GREAT loves have their ups and downs - and it was similar for our ancestors.
Ann Lennie, from Melbourne, has learnt relationships take a lot of work from her great-great grandfather, convict Thomas Knowles after delving into her family tree on Ancestry.
Born into the street gangs of Stockport in Manchester in 1830, Thomas was received 50 lashes and was sent to the colony of Australia after he was caught stealing a handkerchief as a 10-year-old.
But Thomas turned his life around after meeting his soulmate Esther Sutton in Adelaide.
"Thomas didn't have any sort of family life before. I think he learnt about family life from her family," Ann said.
The pair married when Esther was 14 and four months and Thomas was 28. They had 19 children together in 25 years, but only six survived into adulthood.
From what Ann has pieced together by examining convict records, court cases, marriage indexes and death notices, they faced many challenges together but persevered.
"No matter what the era, the same basic rules for life and the heart apply: to make a relationship last, work is the magic word," she said.
"We all have our differences, but we have to learn to live with small insignificant irritations; such as sorting dirty socks and doing the dishes but in the end, trust, openness and communication is paramount."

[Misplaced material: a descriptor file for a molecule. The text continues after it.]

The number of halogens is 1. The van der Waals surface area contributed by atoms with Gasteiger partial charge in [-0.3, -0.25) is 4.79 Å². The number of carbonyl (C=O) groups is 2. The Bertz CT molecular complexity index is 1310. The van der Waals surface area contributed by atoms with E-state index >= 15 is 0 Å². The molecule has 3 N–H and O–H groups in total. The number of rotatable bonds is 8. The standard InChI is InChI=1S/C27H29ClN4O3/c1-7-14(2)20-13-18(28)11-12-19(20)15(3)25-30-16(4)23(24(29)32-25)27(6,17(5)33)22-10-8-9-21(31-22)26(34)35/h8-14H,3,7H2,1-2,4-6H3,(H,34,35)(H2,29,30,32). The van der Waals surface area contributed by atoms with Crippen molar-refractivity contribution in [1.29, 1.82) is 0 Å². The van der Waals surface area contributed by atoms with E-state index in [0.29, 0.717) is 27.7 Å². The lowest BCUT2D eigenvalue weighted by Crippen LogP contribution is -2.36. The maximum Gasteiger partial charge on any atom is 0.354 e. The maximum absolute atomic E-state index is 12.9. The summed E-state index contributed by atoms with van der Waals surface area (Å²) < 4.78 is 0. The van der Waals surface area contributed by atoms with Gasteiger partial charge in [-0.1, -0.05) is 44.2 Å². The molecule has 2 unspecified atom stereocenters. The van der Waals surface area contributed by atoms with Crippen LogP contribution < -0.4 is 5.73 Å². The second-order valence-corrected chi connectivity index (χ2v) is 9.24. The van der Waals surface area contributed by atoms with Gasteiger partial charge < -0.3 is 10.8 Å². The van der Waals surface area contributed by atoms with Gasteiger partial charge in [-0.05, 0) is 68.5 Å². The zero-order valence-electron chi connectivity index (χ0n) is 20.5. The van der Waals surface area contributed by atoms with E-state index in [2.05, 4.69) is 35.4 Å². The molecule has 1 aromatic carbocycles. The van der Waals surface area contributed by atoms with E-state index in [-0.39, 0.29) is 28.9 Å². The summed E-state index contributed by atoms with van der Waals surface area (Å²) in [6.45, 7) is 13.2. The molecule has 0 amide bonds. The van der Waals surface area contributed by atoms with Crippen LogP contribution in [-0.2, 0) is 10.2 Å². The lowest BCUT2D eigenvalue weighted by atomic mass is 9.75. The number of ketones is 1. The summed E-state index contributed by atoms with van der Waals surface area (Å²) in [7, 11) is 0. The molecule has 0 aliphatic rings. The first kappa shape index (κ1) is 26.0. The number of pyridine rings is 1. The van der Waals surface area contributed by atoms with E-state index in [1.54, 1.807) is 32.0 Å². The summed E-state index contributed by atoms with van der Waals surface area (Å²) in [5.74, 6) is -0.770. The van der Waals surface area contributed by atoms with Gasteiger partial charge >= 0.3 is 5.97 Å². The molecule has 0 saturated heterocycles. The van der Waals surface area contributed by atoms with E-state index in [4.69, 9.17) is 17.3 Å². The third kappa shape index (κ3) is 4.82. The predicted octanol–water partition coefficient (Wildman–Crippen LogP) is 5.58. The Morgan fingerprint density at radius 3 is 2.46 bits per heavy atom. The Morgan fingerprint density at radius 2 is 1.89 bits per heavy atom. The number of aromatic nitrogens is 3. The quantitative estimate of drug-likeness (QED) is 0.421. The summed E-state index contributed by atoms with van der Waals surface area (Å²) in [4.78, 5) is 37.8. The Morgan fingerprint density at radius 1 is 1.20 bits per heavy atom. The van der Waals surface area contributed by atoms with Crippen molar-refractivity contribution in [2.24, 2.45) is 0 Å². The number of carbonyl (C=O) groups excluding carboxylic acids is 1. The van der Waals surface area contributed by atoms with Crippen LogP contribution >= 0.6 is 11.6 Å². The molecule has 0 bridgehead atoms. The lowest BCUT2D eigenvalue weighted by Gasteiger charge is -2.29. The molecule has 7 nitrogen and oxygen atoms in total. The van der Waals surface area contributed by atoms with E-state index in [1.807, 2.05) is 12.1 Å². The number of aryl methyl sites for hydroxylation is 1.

Thomas and Esther headed to the Goldfields and were living on Moolooloo Station, north of Flinder's Ranges. Here, Thomas worked as a station manager and Esther worked as the cook.
While they were here, they hosted Scottish explorer John McDouall Stuart. Esther gave Stuart, now famed for trekking from Adelaide to Darwin and discovering the centre of Australia, a flag to erect in the country's middle. Instead of taking payment for the flag, Esther insisted he named something after her.
"Twelve miles north of Mt Stuart is a small hill named Mount Esther," said Ann.
Ann was delighted when she discovered these details about Thomas' and Esther's life together.
"We knew about Esther but no one knew anything about Thomas except his death certificate.
"I was over the moon when I found all this information. You get such a wonderful feeling when you've made a discovery."
The things we do for love
Tony Paul discovered his great-great grandfather George Childs fell in love with Mary Gergison in Hobart in the early 19th century. But the problem was, she was already married to a convict named James Littlejohn.
George Childs was born 1831 in England and at 20 years old he become a private solider, a career choice that brought him to Australia and the love of his life Mary Gergison.
"I believe Mary, who was 17 when she got married, found life married to a 44-year-old convict wasn't her cup of tea," Tony said.
He believes the marriage was either an act of rebellion or an attempt by Mary's family to acquire more land. After a year of marriage, Mary left Hobart in 1856 - the same time George also left the city - which makes Tony think the pair ran away together.
After further research, Tony found out that the two finally married in 1869.
"By this stage they had five children, but on their marriage certificate it said they were both widowed so their children weren't deemed illegitimate," he said.
"The times when George and Mary were living would have been extremely tough, but through the good times and the bad, they stuck together and it made me realise that commitment and patience is fundamental for a long-lasting relationship."